Above the valley, two monuments honor nation’s highest transportation feats

 

By IKE FREDREGILL

“As far as the eye can see” takes on new meaning from the peaks of the Laramie Range.

Residents of the hell-on-wheels towns dotting the first Transcontinental Railroad toured the frontier at its wildest, overcoming numerous challenges along the way, but crossing the Rocky Mountains would be a experience unto itself.

To mark the highest point along the steel highway, Ames Monument was erected in 1882. Built 8,247 feet above sea level, the 60-feet tall granite pyramid is located about 20 miles southeast of Laramie. A registered National Historic Landmark, the structure honors the Ames brothers, Oakes and Oliver, financiers and politicians, who, in large part, were responsible for the completion of the first transcontinental railroad, according to the Wyoming State Historical Society.

Building the monument cost approximately $64,000 — the equivalent of about $150 million today, based on the Bureau of Labor Statistics consumer price index. Although the monument still stands, the railroad tracks were diverted south 19 years later in 1901. To visit the monument, drive 16 miles east from Laramie on Interstate 80, take Exit 329 and head south for about four miles on Monument Road.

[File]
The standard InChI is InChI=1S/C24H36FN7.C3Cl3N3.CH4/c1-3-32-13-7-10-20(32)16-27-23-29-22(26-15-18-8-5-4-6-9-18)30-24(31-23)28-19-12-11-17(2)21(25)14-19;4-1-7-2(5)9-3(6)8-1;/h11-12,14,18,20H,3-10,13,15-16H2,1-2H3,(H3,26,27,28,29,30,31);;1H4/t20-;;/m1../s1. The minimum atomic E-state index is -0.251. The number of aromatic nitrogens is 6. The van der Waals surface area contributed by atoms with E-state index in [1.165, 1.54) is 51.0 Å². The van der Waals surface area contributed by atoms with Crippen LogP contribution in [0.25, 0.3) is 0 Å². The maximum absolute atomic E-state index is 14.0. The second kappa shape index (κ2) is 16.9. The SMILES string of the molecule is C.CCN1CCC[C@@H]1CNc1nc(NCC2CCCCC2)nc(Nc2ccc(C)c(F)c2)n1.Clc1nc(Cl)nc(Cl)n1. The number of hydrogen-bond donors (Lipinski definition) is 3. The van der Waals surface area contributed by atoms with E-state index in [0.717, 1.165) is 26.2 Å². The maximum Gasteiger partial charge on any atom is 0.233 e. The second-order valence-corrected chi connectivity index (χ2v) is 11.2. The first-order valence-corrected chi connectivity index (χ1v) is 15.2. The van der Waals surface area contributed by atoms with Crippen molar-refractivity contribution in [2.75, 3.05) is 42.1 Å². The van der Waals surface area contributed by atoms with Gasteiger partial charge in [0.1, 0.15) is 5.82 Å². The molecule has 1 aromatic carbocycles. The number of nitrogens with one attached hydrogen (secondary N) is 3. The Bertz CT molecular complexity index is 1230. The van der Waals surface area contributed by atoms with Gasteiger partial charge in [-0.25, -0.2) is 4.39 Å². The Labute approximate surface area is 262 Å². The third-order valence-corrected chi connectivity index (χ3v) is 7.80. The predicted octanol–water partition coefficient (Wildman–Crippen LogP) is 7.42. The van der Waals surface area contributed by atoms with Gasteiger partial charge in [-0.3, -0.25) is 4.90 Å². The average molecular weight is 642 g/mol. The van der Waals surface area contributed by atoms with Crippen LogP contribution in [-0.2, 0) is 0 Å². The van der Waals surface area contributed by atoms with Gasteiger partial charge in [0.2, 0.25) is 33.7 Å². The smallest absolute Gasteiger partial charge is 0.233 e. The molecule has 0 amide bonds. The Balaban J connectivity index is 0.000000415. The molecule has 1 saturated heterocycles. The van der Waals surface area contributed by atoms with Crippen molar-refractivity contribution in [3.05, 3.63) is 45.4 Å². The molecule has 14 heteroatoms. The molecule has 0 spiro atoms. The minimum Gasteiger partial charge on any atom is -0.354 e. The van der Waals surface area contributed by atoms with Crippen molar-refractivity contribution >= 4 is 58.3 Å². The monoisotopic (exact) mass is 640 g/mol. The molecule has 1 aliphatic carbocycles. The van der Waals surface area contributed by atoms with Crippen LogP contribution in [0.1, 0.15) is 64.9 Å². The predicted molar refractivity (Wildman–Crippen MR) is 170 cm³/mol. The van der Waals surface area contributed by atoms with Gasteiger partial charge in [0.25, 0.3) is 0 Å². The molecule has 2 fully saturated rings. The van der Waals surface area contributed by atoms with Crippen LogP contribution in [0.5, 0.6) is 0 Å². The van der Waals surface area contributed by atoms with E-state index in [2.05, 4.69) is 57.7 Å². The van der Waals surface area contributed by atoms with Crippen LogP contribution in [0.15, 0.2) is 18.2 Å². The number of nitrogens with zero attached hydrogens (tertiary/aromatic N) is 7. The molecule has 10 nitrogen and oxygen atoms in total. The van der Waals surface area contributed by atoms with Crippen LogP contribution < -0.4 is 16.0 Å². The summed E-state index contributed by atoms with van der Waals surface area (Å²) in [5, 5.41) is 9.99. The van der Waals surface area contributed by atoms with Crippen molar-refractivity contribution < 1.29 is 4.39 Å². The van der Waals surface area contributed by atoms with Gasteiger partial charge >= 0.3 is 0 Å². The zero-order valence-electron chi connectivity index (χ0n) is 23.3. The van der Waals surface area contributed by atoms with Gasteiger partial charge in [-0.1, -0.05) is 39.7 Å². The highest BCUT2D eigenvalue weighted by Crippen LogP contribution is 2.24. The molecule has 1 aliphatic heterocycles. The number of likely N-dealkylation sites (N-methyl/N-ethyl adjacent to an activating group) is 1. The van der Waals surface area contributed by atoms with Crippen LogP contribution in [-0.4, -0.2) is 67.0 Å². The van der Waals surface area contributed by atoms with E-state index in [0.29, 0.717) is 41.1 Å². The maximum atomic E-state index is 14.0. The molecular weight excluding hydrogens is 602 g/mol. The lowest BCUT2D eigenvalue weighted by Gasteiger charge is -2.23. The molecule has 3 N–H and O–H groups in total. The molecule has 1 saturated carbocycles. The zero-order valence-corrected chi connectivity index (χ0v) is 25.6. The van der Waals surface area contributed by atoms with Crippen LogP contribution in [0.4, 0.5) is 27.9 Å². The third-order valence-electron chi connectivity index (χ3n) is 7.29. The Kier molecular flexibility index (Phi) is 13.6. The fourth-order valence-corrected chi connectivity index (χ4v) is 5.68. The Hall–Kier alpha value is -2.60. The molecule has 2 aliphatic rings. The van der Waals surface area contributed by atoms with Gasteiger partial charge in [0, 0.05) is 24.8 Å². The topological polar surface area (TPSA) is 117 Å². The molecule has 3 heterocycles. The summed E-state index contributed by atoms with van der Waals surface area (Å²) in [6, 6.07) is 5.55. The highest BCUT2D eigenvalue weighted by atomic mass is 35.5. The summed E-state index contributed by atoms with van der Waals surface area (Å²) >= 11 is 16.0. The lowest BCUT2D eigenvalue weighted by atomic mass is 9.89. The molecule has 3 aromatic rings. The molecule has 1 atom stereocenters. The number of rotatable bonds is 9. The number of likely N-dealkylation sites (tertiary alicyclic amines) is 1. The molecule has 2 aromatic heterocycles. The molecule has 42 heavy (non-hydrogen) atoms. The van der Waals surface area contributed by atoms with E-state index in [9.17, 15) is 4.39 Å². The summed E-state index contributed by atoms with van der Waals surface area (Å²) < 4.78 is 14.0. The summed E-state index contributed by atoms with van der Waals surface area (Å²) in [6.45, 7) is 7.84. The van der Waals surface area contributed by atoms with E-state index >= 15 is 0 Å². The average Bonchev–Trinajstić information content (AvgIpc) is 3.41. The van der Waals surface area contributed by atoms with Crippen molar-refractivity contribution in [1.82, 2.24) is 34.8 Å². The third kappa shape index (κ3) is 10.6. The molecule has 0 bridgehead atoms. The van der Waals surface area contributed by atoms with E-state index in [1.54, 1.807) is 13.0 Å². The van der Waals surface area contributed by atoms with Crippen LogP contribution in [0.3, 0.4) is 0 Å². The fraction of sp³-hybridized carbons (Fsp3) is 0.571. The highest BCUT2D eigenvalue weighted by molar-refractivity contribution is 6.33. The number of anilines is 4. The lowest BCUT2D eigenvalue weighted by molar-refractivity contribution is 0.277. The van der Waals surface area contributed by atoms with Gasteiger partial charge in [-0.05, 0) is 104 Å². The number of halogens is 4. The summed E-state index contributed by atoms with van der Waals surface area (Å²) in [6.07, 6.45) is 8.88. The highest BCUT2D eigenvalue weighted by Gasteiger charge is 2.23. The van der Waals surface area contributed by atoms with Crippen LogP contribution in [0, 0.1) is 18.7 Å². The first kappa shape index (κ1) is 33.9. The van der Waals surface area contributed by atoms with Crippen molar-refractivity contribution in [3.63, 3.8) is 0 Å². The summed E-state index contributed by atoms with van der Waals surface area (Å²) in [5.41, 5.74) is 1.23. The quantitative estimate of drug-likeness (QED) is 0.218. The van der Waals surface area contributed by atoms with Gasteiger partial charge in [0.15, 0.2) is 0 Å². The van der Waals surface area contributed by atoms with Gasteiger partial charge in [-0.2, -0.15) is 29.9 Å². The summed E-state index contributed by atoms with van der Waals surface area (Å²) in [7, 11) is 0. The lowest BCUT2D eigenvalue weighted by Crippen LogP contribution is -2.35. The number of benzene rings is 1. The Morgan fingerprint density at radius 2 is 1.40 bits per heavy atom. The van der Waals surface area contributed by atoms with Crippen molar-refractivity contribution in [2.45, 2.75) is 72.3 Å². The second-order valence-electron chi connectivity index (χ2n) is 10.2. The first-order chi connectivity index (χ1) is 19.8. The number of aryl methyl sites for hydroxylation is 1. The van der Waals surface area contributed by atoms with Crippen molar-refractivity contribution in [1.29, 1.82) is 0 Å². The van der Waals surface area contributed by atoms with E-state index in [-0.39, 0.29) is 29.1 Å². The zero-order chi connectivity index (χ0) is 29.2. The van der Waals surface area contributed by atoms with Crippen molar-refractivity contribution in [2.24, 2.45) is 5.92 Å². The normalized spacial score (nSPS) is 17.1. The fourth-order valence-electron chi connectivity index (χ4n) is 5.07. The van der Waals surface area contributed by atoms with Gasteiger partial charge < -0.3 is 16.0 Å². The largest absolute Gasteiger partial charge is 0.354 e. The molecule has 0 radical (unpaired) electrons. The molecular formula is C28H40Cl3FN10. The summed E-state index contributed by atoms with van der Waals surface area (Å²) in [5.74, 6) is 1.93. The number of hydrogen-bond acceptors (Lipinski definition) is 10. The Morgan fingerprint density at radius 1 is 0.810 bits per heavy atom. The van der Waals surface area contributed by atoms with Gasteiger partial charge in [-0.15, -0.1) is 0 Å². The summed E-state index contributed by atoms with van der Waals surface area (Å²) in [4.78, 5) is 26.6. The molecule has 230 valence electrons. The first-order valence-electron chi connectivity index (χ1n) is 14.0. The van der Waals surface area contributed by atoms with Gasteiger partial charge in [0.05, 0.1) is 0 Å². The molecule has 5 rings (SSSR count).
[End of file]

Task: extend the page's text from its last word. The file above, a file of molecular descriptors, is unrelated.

On the way to Ames Monument, visitors will pass under the watchful gaze of the United State’s 16th president, Abraham Lincoln. Following in the Ames brothers footsteps, Dr. Charles E. Jeffrey sponsored the construction of the Abe Lincoln memorial in 1958 atop Sherman Hill — the highest point of the nation’s first transcontinental highway, aka the Lincoln Highway. The route ran alongside the first transcontinental railroad and was later designated U.S. Highway 30.

Standing at just over 12-feet tall, Lincoln’s bronze bust was mounted on a 30-feet tall granite plinth built on Sherman Summit at 8,878 feet above sea level, the Casper Star Tribune reported. About a decade later, however, the monument was moved to its current location about 12 miles east of Laramie on I-80.

The bronze bust was designed and created by Robert I. Russin, a Laramie native and former University of Wyoming art professor. Russin was one of Wyoming’s best known sculptors and his works can be viewed at locations across the U.S. including the Embarcadero Center and the City of Hope in California, the Menorah Medical Center in Kansas City and the United States Department of Energy Building in Washington, D.C.

Both the Ames and Lincoln monuments are magnificent reminders of America’s greatest transportation feats and are sure to dazzle at any time of day or year, but for an added bonus, plan your monuments tour in the afternoon. As you drive down the summit to Laramie in the evening, you’ll have the opportunity to see just why the city’s founders dubbed it the “Gem City of the Plains.”